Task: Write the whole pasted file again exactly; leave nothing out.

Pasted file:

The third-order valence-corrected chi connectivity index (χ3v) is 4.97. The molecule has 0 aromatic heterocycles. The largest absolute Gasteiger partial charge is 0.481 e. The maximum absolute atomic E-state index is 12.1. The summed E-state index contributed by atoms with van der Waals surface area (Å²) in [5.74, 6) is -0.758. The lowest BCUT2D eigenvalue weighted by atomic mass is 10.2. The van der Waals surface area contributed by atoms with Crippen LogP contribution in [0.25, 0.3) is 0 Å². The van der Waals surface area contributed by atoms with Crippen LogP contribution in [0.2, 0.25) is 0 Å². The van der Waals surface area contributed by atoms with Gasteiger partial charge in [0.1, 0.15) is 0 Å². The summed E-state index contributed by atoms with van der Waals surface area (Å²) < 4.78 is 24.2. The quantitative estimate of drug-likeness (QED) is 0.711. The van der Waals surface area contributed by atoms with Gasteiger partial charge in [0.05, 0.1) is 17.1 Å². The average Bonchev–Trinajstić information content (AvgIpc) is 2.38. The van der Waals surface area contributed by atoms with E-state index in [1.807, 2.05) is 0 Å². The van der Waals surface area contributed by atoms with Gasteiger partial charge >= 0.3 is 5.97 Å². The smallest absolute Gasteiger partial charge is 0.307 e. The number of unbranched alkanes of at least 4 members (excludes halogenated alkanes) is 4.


The third-order valence-corrected chi connectivity index (χ3v) is 4.97. The molecule has 0 aromatic heterocycles. The largest absolute Gasteiger partial charge is 0.481 e. The maximum absolute atomic E-state index is 12.1. The summed E-state index contributed by atoms with van der Waals surface area (Å²) in [5.74, 6) is -0.758. The lowest BCUT2D eigenvalue weighted by atomic mass is 10.2. The van der Waals surface area contributed by atoms with Crippen LogP contribution in [0.25, 0.3) is 0 Å². The van der Waals surface area contributed by atoms with Crippen LogP contribution in [0.2, 0.25) is 0 Å². The van der Waals surface area contributed by atoms with Gasteiger partial charge in [0.1, 0.15) is 0 Å². The summed E-state index contributed by atoms with van der Waals surface area (Å²) < 4.78 is 24.2. The quantitative estimate of drug-likeness (QED) is 0.711. The van der Waals surface area contributed by atoms with Gasteiger partial charge in [0.05, 0.1) is 17.1 Å². The average Bonchev–Trinajstić information content (AvgIpc) is 2.38. The van der Waals surface area contributed by atoms with E-state index in [1.807, 2.05) is 0 Å². The van der Waals surface area contributed by atoms with Gasteiger partial charge >= 0.3 is 5.97 Å². The smallest absolute Gasteiger partial charge is 0.307 e. The number of unbranched alkanes of at least 4 members (excludes halogenated alkanes) is 4.